NASA’s plan to get back to the moon by 2024 faces many challenges: Earth’s gravity well, the vacuum of space, and now the Department of Justice.
Last week, the Wall Street Journal reported that prosecutors in Washington DC are investigating the resignation of NASA’s top human spaceflight executive, Doug Loverro, earlier this year. While details remain murky, it is linked to how the space agency sought to purchase new vehicles to bring future astronauts from space down to the surface of the moon.
With subpoenas arriving at NASA and Boeing, we have an idea of how serious this episode might become. When the government hires private contractors, it will enter into a “blackout” period where communications must take place in official channels. This is to prevent one company from gaining an advantage over the other due to hidden contacts with government officials, whether accidental or corrupt.
During the moon lander blackout, Loverro contacted a Boeing executive, Jim Chilton, and explained concerns the space agency had about the company’s lander design. When Boeing submitted an updated bid, the NASA managers evaluating the proposals connected the dots and uncovered the back-channel talks, leading Loverro to step down—and Boeing to be excluded from the lander program.
Loverro has publicly portrayed the move as a risk he took to ensure the space agency could realize the ambitious goals of the Artemis lunar return program. If so, that someone with deep experience in government procurement felt breaking basic contracting rules was the only way to get a successful moon lander built is a harsh judgment on the designs that were ultimately selected.
Or it may be a judgment on military and space procurement culture writ large. The US is still dealing with the fallout from two Boeing procurement scandals: A quid pro quo in a deal to buy new aerial tankers was uncovered in 2001, putting a former Pentagon executive and Boeing’s then-CFO in jail and beginning two decades of problems with the contract. More relevant to space readers, in 1999 Boeing was caught with some 66,000 pages of documents detailing Lockheed Martin’s plans to bid on US Air Force rockets.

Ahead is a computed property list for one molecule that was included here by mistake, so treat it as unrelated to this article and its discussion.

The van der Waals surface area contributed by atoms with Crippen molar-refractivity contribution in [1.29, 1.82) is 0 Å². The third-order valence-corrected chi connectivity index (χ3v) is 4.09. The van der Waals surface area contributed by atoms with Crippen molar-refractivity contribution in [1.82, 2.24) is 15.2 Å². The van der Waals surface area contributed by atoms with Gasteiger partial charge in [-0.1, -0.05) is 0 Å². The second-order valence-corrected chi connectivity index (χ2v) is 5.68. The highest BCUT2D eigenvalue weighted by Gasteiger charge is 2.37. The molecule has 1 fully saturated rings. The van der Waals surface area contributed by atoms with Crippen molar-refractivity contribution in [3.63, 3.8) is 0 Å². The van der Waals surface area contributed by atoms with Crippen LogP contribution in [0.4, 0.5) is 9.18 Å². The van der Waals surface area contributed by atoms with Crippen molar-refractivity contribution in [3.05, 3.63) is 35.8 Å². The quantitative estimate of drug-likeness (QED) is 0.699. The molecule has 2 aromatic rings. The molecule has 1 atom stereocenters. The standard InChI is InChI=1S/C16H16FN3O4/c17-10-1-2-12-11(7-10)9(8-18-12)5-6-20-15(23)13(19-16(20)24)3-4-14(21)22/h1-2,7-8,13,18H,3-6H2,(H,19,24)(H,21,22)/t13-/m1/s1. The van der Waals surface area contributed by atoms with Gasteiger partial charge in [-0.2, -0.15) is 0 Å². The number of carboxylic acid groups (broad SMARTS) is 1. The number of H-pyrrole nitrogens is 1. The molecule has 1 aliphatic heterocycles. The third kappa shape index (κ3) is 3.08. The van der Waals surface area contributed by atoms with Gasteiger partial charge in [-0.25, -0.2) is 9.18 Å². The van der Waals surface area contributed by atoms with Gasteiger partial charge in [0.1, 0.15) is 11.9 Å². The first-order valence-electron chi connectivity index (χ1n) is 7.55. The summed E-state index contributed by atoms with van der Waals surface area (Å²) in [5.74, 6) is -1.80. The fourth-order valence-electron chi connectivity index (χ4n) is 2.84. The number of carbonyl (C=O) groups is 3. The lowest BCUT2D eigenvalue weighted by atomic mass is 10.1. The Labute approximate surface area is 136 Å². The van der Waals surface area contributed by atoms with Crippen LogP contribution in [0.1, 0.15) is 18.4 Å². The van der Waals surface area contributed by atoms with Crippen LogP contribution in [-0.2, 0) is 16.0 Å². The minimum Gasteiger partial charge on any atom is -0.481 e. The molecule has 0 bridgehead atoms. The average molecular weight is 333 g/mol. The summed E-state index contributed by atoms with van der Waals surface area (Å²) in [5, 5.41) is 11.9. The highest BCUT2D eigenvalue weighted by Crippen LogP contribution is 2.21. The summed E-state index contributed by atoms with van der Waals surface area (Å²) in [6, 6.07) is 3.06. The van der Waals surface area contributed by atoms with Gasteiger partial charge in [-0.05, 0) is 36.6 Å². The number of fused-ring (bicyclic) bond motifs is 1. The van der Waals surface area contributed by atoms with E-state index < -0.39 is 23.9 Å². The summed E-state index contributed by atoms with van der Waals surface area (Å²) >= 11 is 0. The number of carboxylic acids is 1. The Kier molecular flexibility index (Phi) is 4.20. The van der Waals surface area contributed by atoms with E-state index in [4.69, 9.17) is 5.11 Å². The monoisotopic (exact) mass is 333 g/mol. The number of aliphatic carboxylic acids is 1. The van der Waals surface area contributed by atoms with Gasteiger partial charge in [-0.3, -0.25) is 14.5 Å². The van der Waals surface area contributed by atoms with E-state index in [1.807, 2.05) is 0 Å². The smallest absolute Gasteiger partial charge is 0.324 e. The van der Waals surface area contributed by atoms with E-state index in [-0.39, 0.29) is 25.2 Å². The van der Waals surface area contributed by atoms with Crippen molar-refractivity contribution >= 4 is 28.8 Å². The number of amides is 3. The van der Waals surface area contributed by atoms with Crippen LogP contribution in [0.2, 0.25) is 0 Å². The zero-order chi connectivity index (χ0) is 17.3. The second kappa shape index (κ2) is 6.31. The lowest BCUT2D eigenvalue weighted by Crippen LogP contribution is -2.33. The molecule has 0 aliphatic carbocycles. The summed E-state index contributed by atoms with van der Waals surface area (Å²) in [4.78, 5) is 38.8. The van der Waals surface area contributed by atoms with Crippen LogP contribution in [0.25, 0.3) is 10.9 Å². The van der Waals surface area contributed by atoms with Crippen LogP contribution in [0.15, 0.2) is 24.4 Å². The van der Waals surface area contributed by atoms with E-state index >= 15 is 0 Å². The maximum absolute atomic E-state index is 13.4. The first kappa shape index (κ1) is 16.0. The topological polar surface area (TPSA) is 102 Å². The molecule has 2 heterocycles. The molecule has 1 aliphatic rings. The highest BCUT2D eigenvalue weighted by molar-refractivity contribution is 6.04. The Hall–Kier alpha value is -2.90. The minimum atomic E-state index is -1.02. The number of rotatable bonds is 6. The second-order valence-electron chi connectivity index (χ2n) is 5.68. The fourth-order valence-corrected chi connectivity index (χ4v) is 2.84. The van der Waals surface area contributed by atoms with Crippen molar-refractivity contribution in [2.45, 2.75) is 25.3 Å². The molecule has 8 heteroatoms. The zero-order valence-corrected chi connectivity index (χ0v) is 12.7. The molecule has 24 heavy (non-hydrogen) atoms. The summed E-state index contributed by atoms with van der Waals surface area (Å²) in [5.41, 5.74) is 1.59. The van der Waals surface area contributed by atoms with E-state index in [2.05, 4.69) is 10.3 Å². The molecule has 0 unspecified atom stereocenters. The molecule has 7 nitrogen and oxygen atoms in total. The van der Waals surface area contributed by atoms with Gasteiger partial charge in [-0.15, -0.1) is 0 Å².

These two scandals ended with Boeing paying the US government a record $615 million in 2006. Fights over Boeing and Lockheed’s trade secrets were squashed when they chose to combine their troubled space divisions into United Launch Alliance, still the leading provider of rockets to the US military.
Yet allegations of favoritism have continued, typically from Elon Musk’s SpaceX, the only firm to challenge ULA’s monopoly in launch. In 2014, one of Musk’s earliest controversial tweets alleged a quid pro quo after a Pentagon official who awarded ULA a major contract was hired by one of the ULA’s key suppliers; the allegations were denied by those involved. Shortly thereafter, SpaceX obtained a still sealed settlement that would allow it to bid on government contracts. But SpaceX is still alleging favoritism in a lawsuit over the Pentagon’s current efforts to buy rockets.
That’s the scene-setting for the current Justice Department investigation, which has preempted a separate inquiry by the space agency’s inspector general. While they could come nothing, even that could mean delays for the Artemis program if Boeing can challenge its exclusion from the lander bidding, though a Boeing spokesperson told Aviation Week earlier this year that it had no plans to dispute the award.
In the near term, the space agency is hoping lawmakers will deliver some $3.4 billion this year to build its final moon lander. The House enacted less than a fifth of that amount, leaving NASA hoping that the Senate will pony up additional money. Legal uncertainty is unlikely to help.